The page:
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January-February 2009

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Characterization of Gold Crystallinity

by Diffraction Methods



The term crystal is used in two related but distinct contexts in mineralogy. First, it is used to describe a mineral or other solid whose natural shape comprises flat planes that are arranged in a symmetric order. In other words, it is used to describe the morphology of a solid. The term crystal is also used to denote a regular and repeating arrangement of atoms in three dimensions. The macroscopic formation and geometry of a crystal are in large part the product of the microscopic atomic structure. Ultimately, it is the regular, repeating arrangement of atoms that makes a solid material a crystal.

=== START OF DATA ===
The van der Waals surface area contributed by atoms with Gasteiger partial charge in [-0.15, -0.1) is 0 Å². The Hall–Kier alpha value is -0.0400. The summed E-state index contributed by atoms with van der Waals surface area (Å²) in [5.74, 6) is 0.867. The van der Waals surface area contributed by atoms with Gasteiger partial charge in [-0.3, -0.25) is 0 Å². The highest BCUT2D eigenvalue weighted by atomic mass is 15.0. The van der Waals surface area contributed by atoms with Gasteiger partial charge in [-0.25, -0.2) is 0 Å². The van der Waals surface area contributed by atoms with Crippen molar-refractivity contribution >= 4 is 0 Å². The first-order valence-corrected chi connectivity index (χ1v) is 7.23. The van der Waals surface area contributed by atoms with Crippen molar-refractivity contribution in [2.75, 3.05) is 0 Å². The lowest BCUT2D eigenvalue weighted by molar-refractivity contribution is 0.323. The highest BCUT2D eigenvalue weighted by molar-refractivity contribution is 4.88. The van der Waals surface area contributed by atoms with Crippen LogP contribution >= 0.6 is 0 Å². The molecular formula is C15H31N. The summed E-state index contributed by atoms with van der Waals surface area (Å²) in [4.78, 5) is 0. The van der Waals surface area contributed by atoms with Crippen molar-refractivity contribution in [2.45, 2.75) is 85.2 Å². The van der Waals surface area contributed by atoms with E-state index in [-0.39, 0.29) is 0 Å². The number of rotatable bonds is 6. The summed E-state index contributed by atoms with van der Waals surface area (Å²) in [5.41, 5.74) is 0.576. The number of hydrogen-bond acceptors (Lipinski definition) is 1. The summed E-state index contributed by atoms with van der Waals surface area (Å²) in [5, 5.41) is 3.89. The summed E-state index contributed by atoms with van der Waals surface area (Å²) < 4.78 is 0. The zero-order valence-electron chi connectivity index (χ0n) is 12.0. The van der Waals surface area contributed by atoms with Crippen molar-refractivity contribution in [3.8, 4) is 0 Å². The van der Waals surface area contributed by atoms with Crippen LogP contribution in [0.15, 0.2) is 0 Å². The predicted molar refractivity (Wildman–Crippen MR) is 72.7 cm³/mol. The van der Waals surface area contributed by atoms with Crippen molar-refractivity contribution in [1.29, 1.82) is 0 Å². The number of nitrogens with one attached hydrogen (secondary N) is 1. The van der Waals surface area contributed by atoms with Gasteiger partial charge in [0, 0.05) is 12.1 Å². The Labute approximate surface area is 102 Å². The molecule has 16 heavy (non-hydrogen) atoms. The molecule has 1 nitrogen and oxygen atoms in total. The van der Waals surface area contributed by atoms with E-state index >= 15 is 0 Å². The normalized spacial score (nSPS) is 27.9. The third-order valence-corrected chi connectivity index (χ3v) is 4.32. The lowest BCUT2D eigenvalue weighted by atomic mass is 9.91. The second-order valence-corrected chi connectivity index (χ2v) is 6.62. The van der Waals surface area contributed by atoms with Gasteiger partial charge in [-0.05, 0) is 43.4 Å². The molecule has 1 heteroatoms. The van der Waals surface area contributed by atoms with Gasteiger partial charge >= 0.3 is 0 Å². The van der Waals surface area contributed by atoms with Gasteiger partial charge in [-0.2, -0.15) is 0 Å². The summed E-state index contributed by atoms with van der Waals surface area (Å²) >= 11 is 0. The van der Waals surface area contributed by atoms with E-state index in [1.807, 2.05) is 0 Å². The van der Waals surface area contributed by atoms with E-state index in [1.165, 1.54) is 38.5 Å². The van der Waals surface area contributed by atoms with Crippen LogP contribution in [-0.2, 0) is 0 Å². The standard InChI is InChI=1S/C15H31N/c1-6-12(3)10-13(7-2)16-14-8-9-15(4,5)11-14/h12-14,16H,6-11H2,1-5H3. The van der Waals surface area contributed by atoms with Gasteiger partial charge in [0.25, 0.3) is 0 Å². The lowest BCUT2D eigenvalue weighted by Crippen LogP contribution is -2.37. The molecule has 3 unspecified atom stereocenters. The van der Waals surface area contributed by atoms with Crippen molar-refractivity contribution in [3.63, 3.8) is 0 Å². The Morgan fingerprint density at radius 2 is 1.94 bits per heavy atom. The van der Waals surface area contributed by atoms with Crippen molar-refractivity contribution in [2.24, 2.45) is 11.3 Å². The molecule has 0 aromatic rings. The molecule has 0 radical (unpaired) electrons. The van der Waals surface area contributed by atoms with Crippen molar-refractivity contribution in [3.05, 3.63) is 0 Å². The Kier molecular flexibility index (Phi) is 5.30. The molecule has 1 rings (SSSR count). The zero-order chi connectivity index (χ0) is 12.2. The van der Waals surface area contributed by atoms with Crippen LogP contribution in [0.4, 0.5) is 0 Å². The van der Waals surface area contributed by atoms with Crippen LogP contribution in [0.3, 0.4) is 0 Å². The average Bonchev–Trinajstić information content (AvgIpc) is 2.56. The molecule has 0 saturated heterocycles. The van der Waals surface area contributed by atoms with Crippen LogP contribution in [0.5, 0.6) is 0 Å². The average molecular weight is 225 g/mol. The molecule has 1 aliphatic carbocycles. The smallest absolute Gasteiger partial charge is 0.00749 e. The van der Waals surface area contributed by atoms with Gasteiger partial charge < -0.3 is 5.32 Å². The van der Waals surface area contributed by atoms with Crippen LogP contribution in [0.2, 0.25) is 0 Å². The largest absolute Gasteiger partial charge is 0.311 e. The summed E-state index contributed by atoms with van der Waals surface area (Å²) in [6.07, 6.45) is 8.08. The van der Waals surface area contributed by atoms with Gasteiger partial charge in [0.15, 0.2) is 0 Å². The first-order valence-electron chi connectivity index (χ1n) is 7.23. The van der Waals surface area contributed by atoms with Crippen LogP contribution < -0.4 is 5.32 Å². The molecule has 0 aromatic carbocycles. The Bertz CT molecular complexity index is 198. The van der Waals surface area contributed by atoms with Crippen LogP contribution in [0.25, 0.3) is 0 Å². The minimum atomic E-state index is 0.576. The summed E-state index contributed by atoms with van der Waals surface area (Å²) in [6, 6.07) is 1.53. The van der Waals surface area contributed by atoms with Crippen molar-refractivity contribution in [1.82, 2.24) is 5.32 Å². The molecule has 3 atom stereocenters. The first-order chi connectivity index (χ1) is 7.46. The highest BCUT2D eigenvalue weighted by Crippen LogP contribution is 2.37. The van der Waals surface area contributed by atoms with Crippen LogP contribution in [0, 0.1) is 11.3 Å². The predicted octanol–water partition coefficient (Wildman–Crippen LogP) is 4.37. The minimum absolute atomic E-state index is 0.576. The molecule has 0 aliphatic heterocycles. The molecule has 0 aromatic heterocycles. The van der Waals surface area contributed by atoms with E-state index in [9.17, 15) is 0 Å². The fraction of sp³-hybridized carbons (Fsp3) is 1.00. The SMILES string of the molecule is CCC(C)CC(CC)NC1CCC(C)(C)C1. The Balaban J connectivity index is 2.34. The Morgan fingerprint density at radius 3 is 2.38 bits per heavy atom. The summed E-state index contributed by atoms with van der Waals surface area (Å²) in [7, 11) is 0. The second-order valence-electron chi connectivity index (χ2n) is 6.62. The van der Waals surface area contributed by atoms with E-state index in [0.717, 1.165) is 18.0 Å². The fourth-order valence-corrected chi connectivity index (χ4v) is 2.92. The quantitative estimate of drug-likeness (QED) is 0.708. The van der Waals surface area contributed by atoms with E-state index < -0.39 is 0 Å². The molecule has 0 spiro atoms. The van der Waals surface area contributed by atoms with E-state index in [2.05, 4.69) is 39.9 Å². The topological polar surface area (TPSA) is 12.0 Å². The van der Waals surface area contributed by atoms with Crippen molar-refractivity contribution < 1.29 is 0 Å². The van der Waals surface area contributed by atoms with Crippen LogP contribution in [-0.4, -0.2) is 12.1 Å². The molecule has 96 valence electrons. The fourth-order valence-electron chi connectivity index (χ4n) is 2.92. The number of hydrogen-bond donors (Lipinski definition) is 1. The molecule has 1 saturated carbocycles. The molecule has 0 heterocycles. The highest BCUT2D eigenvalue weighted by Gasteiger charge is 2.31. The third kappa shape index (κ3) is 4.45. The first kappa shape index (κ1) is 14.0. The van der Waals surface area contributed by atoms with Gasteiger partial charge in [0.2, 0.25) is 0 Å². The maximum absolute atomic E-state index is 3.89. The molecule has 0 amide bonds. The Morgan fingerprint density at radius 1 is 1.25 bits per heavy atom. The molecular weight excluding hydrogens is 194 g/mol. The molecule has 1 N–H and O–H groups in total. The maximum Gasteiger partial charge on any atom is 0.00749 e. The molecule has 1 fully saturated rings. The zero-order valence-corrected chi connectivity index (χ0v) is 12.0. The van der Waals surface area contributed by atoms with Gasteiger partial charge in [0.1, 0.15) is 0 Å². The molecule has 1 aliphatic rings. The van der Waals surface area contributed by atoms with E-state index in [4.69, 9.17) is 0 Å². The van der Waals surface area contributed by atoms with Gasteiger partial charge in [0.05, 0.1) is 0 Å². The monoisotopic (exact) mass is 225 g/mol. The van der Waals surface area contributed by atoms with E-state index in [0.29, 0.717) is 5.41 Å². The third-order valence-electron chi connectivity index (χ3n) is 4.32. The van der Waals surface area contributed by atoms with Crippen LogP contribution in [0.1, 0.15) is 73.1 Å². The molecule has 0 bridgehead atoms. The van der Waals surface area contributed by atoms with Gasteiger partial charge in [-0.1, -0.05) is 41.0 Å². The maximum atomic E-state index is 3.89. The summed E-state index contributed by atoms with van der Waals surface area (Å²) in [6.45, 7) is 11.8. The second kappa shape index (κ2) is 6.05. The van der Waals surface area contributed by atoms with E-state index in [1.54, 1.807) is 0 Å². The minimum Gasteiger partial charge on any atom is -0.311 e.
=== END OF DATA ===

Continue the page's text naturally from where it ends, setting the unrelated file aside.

Dr. John Rakovan, an executive editor of Rocks & Minerals, is a professor of mineralogy and geochemistry at Miami University in Oxford, Ohio.
Nina Gasbarro is a sophomore student in the Department of Geology at Miami University.
Dr. Heinz Nakotte is a professor of physics at New Mexico State University and the instrument scientist for the single crystal diffraction (SCD) device at the Los Alamos Neutron Science Center (LANSCE), Los Alamos National Laboratory.
Karunakar Kothapalli is a senior PhD student in physics at New Mexico State University.
Dr. Sven C. Vogel is the instrument scientist for the high pressure–preferred orientation (HIPPO) device at LANSCE, Los Alamos National Laboratory.


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